SCRA Guidance for a Safe Return to Rowing on the Sea from 24 August 2020

This revised guidance is being issued following the publication of SportScotland’s Phase 3: Return to sport and physical activity guidance on 5th August 2020 and the First Minister’s announcement on 20th August 2020.


Coastal rowing is a non-contact sport, however, there are many aspects of it where individuals may inadvertently come into close contact with each other (launching & recovering boats, assisting crew into the boat, ‘crabbing’ etc). The boats and associated equipment also have lots of shared contact points e.g. oars, gunwales, etc. Therefore, clubs should regard Coastal rowing in fixed seat boats, with more than one household, in the context of an Organised Outdoor Contact Sport. That being the case, with the correct procedures in place, the Scottish Government and SportScotland have provided a confirmed start date of 24th August 2020 for adults to take part in this activity.

Please familiarise yourselves with all the information available and take all necessary steps to maximise safety for your club situation, whilst bearing in mind the ongoing uncertainty surrounding Covid 19, going forward. PLEASE BEAR IN MIND THAT THIS IS NOT A RETURN TO NORMAL ACTIVITY.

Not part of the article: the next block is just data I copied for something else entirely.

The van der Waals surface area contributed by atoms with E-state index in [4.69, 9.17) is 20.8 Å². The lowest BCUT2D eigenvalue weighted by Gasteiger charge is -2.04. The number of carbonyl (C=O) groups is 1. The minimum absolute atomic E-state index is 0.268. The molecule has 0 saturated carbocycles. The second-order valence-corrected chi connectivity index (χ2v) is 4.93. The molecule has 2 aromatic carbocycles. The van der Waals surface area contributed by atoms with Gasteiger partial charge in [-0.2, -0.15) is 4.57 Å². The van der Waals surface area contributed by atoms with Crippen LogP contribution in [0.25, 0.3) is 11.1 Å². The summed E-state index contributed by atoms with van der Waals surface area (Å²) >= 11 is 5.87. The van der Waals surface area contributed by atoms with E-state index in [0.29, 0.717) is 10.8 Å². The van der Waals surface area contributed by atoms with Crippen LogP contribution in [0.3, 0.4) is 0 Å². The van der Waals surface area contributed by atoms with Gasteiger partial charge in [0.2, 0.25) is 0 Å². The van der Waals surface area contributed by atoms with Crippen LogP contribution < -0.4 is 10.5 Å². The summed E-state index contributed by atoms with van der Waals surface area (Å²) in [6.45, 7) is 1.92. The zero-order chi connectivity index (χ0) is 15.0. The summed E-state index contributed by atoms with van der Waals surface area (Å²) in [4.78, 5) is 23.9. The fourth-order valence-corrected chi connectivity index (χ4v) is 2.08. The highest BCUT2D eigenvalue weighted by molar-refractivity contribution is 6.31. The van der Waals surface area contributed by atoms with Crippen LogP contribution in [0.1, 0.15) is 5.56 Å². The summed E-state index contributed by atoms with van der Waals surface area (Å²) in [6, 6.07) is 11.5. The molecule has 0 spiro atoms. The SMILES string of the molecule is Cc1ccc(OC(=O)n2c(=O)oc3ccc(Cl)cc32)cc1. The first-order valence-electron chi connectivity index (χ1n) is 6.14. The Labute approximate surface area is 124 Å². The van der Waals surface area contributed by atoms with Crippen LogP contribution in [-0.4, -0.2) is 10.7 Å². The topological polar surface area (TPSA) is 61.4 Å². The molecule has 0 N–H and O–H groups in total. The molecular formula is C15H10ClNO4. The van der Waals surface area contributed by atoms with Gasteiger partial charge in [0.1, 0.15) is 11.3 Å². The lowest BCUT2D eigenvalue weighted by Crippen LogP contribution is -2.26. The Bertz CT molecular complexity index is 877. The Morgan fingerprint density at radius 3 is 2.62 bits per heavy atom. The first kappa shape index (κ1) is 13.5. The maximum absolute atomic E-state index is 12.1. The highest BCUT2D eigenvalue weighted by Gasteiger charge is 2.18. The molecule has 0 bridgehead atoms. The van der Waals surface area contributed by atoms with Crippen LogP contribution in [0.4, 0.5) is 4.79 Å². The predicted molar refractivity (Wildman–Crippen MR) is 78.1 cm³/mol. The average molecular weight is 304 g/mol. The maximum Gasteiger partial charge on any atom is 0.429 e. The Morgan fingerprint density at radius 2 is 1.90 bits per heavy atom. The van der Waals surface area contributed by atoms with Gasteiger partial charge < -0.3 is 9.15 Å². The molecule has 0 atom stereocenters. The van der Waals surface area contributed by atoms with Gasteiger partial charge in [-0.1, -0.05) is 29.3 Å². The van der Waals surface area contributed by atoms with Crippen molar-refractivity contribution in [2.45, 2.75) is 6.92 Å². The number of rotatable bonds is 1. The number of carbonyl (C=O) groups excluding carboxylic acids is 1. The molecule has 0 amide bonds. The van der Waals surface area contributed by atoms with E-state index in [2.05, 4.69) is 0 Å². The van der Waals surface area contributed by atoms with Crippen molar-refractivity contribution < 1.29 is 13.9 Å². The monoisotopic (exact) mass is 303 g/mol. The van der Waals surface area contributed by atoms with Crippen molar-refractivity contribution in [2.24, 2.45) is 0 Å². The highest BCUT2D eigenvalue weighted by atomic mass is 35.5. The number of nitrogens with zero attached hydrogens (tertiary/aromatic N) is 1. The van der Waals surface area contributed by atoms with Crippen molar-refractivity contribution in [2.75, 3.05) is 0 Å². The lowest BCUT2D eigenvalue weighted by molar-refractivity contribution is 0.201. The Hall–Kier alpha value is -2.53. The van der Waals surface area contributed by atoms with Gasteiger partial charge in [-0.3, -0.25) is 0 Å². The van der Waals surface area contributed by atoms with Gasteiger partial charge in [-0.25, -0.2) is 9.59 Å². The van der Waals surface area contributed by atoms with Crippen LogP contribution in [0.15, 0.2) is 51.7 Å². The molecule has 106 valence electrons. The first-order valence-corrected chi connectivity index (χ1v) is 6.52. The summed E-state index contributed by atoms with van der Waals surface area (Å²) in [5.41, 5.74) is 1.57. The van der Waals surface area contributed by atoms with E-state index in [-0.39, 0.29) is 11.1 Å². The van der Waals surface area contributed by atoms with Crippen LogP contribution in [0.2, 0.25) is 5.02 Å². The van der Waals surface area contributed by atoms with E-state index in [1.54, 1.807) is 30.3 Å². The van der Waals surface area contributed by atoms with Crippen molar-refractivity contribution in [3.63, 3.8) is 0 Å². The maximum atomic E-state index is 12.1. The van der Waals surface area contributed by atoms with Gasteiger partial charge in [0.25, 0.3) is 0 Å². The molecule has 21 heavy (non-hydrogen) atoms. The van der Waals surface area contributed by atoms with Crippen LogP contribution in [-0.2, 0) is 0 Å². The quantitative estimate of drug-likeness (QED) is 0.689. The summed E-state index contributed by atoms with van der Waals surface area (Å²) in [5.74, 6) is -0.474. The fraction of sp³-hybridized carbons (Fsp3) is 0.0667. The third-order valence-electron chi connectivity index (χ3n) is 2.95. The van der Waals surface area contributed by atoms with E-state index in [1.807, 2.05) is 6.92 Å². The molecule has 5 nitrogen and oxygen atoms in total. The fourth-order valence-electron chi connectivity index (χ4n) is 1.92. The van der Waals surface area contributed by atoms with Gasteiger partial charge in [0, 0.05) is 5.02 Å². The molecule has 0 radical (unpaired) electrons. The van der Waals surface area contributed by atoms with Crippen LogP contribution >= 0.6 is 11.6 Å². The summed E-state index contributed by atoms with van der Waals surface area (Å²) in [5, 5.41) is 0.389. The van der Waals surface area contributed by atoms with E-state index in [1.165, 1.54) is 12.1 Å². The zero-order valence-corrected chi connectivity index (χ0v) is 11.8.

Some sporting activities can now be undertaken, providing all activity is consistent with current Scottish Government guidance on health, physical distancing and hygiene – you will also need to make sure that your club, facility and participants are made aware and can adapt to changes in guidance at short notice.  Information on Scottish Governments approach to managing COVID-19 is available at Scottish Government:  Coronavirus in Scotland .  

Although the guidance now permits rowing in St. Ayles Skiffs no club member should be put under any pressure to return to rowing until they are completely comfortable with doing so.

People who are shielding are permitted to undertake activities providing strict physical distancing is adhered to.

People who are symptomatic should self-isolate for 10 days; household members for 14 days as per NHS guidance. No one who is self-isolating or quarantining should attend a sports facility/activity.


Clubs and participants should be aware that the easing of restrictions does not mean that all facilities/venues will open immediately. Clubs will require time to consider all the implications of opening facilities/venues and put plans in place to set up operations that ensure the safety of participants and volunteers. This is a difficult time for everyone so please be patient.

The information outlined below is generic and should be used to inform the development of suitable SCRA club specific guidance which can be shared with participants, local authorities/trusts, third sector and venue operators.

  1. Appoint a Covid Officer to consider & control activities at your Club at this time. This could be an existing member of the Club’s Management Committee but must be someone willing to take on this responsibility. They may not be popular as activity commences, and they need to remind members of the procedures you all agree to.
  2. It will help hugely to get the message across to your members if the procedures are demonstrated in a short video and published for members to view before they attend to row.